Back in ~1965 I first read Don Stanford's juvenile novel The Red Car (1954). It's a charming book, full of sound engineering and sound morality --- in both areas without a hint of ponderous preachiness. The dedication reads:
|To Donald Kent Stanford, Jr.|
and to the other boys of all ages who admire fine cars
and good sportsmanship
I bought a copy of The Red Car a few months ago as a birthday gift for my son Robin (aka RadRob); more recently Paulette found a copy at the local library's used-book sale. Some excerpts that convey the spirit of Stanford's prose follow.
from Chapter Five, as the French mechanic explains some basic automotive design theory to the boys in front of a dismantled M.G. engine:
"Ah! It does not looks like much, hein? It is not very big, the little engine; it has but four of the so small pistons, like this one. How can such a little engine move a car as fast as, perhaps, eight very big cylinders will move the car of your friend, Lennie, eh? Well, I tell you, it will not --- not quite. Your friend has the power of more than one hundred horses; this little engine has the power of perhaps fifty-five, fifty-six. And so he can go, as I have heard him say, faster than can Steve Norton. It is true."
Frenchy waited, grinning, and Hap kept his mouth shut, and finally Shorty asked, puzzled, "Then --- then why ---? I mean, if an M.G. won't go as fast as a Ford, even, then what good is it? Isn't that what it's for, to go fast? To win races?"
"It is not to win races," Frenchy said, emphasizing the word, "but to win competitions of all sorts. In its class! You do not ask the little flyweight boxer to fight with the heavyweight champion, hein? This little engine has won all of the competitions in its class, it is the champion. Your friend Lennie, with an engine perhaps four times this size, develops only about twice its power, that is not very good. And with it he must move, we will say, nearly two tons of a soft fat automobile that will not go around a corner ver' well because it is too comfortable. Now, this little engine, it is not soft and it is not fat and it is not lazy; the four little pistons work very hard and very fast, and though they are only one-fourth the size of Lennie's they will produce half as much power. And with that power they do not have to move two tons of fat automobile, but less than one ton of very lean, hard automobile which is not very comfortable, but will go very fast around curves. . . ."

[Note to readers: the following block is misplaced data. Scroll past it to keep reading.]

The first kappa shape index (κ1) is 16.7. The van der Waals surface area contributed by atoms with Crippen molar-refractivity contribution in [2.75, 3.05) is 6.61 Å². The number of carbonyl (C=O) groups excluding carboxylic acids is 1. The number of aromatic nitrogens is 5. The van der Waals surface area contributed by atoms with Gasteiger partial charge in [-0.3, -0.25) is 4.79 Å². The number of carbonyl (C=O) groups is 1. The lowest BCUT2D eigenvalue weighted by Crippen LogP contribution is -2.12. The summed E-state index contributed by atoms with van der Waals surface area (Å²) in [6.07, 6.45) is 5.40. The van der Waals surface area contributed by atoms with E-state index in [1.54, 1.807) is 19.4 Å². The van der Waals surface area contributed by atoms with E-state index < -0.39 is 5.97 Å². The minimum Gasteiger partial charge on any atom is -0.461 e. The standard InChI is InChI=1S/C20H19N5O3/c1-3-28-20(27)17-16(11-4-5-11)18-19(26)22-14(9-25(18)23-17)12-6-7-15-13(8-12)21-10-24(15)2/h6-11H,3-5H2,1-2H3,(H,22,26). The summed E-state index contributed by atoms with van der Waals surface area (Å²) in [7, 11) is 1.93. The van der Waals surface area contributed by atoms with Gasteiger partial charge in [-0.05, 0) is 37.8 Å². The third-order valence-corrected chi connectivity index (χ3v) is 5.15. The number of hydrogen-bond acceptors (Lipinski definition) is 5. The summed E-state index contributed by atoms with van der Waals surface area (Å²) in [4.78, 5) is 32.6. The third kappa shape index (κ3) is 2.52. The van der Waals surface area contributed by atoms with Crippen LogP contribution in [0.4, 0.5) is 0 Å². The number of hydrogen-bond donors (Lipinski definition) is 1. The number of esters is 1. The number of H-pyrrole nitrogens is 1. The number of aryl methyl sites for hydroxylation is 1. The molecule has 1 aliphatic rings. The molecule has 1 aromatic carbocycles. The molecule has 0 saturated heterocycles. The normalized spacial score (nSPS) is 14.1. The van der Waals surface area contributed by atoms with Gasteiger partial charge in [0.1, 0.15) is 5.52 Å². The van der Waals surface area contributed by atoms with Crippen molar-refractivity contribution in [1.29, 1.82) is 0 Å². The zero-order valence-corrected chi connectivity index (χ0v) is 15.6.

Frenchy then goes on to discuss cornering and engine displacement.
from Chapter Eight, as protagonist Hap Adams's father comes back to his senses after a too-fast first ride with his son in the red M.G.:
"However, I've got something serious to say, and I want to say it to all of you boys. I'd just started to say to Hap when you all came in --- that was a darn fool stunt! Now, I was just as much to blame as anyone --- I'd be obliged if you boys would refrain from telling it around --- but the fact is I got kind of carried away myself. I was urging Hap on to race you, Lennie. A man can be just as foolish as a boy; he just doesn't get caught at it so often.